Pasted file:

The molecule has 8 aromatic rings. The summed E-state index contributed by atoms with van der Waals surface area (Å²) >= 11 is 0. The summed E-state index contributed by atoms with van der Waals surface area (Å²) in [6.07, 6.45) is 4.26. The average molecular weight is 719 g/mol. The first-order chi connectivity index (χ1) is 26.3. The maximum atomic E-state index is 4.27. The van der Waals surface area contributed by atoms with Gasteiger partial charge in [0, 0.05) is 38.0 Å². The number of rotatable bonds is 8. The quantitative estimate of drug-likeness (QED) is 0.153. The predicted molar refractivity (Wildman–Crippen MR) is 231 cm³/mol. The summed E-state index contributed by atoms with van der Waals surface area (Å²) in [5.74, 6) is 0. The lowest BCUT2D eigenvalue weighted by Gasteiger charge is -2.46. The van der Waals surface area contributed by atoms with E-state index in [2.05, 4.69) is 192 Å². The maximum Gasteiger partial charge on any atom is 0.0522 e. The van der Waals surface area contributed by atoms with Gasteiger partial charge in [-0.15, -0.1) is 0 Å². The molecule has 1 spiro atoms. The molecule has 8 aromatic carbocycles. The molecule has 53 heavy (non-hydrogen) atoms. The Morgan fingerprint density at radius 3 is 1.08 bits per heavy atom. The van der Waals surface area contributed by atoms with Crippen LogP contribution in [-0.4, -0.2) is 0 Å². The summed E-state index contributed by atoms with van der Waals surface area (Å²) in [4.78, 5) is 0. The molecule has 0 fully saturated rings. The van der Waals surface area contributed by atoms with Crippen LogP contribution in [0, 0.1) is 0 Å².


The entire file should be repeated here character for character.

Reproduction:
The molecule has 8 aromatic rings. The summed E-state index contributed by atoms with van der Waals surface area (Å²) >= 11 is 0. The summed E-state index contributed by atoms with van der Waals surface area (Å²) in [6.07, 6.45) is 4.26. The average molecular weight is 719 g/mol. The first-order chi connectivity index (χ1) is 26.3. The maximum atomic E-state index is 4.27. The van der Waals surface area contributed by atoms with Gasteiger partial charge in [0, 0.05) is 38.0 Å². The number of rotatable bonds is 8. The quantitative estimate of drug-likeness (QED) is 0.153. The predicted molar refractivity (Wildman–Crippen MR) is 231 cm³/mol. The summed E-state index contributed by atoms with van der Waals surface area (Å²) in [5.74, 6) is 0. The lowest BCUT2D eigenvalue weighted by Gasteiger charge is -2.46. The van der Waals surface area contributed by atoms with E-state index in [2.05, 4.69) is 192 Å². The maximum Gasteiger partial charge on any atom is 0.0522 e. The van der Waals surface area contributed by atoms with Gasteiger partial charge in [-0.15, -0.1) is 0 Å². The molecule has 1 spiro atoms. The molecule has 8 aromatic carbocycles. The molecule has 53 heavy (non-hydrogen) atoms. The Morgan fingerprint density at radius 3 is 1.08 bits per heavy atom. The van der Waals surface area contributed by atoms with Crippen LogP contribution in [-0.4, -0.2) is 0 Å². The summed E-state index contributed by atoms with van der Waals surface area (Å²) in [4.78, 5) is 0. The molecule has 0 fully saturated rings. The van der Waals surface area contributed by atoms with Crippen LogP contribution in [0, 0.1) is 0 Å².